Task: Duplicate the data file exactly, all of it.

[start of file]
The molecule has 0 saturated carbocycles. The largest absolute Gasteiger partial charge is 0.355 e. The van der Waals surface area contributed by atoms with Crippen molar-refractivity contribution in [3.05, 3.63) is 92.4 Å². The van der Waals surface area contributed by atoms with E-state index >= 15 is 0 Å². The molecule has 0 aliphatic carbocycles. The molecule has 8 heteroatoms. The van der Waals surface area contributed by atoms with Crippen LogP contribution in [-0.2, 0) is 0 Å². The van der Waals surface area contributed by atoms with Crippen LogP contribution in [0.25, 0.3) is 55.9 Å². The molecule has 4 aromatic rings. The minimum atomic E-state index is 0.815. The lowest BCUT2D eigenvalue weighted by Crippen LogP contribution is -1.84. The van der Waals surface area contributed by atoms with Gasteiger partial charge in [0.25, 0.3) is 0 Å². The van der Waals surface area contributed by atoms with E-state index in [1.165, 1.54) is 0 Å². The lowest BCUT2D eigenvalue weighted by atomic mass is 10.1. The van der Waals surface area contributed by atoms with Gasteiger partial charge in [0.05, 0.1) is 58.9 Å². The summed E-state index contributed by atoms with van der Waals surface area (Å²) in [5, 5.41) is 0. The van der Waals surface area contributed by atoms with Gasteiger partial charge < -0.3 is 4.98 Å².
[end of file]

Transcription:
The molecule has 0 saturated carbocycles. The largest absolute Gasteiger partial charge is 0.355 e. The van der Waals surface area contributed by atoms with Crippen molar-refractivity contribution in [3.05, 3.63) is 92.4 Å². The van der Waals surface area contributed by atoms with E-state index >= 15 is 0 Å². The molecule has 0 aliphatic carbocycles. The molecule has 8 heteroatoms. The van der Waals surface area contributed by atoms with Crippen LogP contribution in [-0.2, 0) is 0 Å². The van der Waals surface area contributed by atoms with Crippen LogP contribution in [0.25, 0.3) is 55.9 Å². The molecule has 4 aromatic rings. The minimum atomic E-state index is 0.815. The lowest BCUT2D eigenvalue weighted by Crippen LogP contribution is -1.84. The van der Waals surface area contributed by atoms with Gasteiger partial charge in [0.25, 0.3) is 0 Å². The van der Waals surface area contributed by atoms with E-state index in [1.165, 1.54) is 0 Å². The lowest BCUT2D eigenvalue weighted by atomic mass is 10.1. The van der Waals surface area contributed by atoms with Gasteiger partial charge in [0.05, 0.1) is 58.9 Å². The summed E-state index contributed by atoms with van der Waals surface area (Å²) in [5, 5.41) is 0. The van der Waals surface area contributed by atoms with Gasteiger partial charge < -0.3 is 4.98 Å².